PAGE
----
Dwarf Tomato Varieties for the Windowsill
There are many advantages when growing dwarf tomatoes – perhaps the main one is that you can grow them inside where it is warm and dry.
Container Size for Dwarf Varieties
To be successful it’s important to grow varieties that are happy in a small container.
Dwarf varieties are the obvious choice for pots. Most will grow well in a 6 inch pot and if you have room on the windowsill for a 6 to 8 inch pot, you will get very good results.
Often, the amount of room provided for the roots, determines the size and quantity of the tomatoes. A small pot will reduce the productivity of a plant and its root area. The roots may become pot-bound so it is best to use as big a pot as you have room for.
Because dwarf plants grow upright, and their stems are easily damaged, it is good to support the tomatoes with canes or sticks. If the main stem breaks then the whole crop is ruined.
Another consideration when growing tomatoes inside, is the amount of light available – tomato plants need light!
Given a bright windowsill with some sunshine, it is possible to get a good crop. An option, if there is no direct sunlight, is to use a small grow light to supplement low light levels.
An LED grow light could look very attractive the Kitchen windowsill. Maybe a few herbs too. Battery LED lights are now available – electric lamps may be a bit dangerous directly above the washing up bowl!
List of Dwarf Tomato Varieties
Here’s a list of dwarf varieties that will grow well in a small container, and in most cases, produce a decent size cherry tomato.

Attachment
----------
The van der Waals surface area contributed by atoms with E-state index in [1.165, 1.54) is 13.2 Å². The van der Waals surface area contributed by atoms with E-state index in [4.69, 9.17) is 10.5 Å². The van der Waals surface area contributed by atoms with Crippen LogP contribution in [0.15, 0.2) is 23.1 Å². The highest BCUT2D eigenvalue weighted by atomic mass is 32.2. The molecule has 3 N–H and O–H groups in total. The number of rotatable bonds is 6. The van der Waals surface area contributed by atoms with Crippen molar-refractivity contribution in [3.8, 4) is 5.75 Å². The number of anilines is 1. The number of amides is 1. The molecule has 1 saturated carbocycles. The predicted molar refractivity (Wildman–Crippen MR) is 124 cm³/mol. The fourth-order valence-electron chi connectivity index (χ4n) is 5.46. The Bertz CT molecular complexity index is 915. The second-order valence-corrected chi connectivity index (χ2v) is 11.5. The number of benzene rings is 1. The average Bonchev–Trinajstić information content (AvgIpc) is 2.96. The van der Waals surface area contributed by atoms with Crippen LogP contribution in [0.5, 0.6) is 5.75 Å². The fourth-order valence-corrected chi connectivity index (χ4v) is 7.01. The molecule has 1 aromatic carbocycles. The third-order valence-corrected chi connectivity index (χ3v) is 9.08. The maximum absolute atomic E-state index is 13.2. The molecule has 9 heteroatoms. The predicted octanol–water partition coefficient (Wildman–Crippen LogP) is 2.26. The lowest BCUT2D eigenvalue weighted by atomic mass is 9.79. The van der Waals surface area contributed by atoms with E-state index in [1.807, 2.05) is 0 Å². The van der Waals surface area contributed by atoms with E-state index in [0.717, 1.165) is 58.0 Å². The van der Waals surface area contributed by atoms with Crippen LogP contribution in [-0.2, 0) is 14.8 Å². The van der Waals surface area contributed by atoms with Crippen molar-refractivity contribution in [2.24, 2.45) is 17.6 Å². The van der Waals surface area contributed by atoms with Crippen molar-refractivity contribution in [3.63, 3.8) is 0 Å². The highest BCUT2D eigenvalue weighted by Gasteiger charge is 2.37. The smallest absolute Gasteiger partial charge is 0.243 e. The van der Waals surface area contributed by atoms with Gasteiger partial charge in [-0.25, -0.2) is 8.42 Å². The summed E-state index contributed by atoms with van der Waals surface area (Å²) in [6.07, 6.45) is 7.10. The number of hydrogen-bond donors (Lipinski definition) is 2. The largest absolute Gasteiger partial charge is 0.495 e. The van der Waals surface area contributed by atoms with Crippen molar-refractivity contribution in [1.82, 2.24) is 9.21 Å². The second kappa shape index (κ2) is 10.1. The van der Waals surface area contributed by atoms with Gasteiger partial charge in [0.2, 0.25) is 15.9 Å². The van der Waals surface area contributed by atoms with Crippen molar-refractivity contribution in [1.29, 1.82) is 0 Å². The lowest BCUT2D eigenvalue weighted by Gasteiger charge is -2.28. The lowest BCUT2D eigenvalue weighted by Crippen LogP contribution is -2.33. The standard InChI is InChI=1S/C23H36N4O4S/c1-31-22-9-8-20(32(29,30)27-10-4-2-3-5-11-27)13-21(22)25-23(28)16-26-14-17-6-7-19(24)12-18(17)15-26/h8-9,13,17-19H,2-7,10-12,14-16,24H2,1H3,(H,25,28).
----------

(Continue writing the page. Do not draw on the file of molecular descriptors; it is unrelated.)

- Sweet ‘n’ Neat
- Pot Minibel
- Tom Thumb
- Micro Tom
- Balconi Red and Yellow
There are plenty more, but these are ones that I’ve grown and can recommend.
Dwarf tomato plants usually grow upright and do not have the trailing habit of the Tumblers.
Watering in Small Containers
An important issue when growing in small containers is the speed at which the soil dries out, especially in warm temperatures.
It’s good to stand pots in trays so that they can be fully watered. However, trays or saucers should always be allowed to run dry each day so that the soil in a pot doesn’t remain saturated with water. Better still, empty any drainage water that remains in a tray after about 10 minutes.
As the soil dries slightly, air is allowed back into the soil cavities – roots need air as well as water for healthy growth.
Feeding Dwarf Tomato Plants
Because roots are restricted in a small pot, it’s important to get the feeding right. Generally, little and often is the best way to feed tomatoes.
For plants with small root areas, regular feeding is even more important because there is less soil and food available. Giving half (or even less) the recommended dose – but fed at every watering is a good way to go.
Extending The Season
Growing dwarf tomato varieties inside, also means that the season can be extended in both directions. Earlier sowing without the risk of frost – assuming you have a frost free windowsill. Conservatories and front porches are often very good too.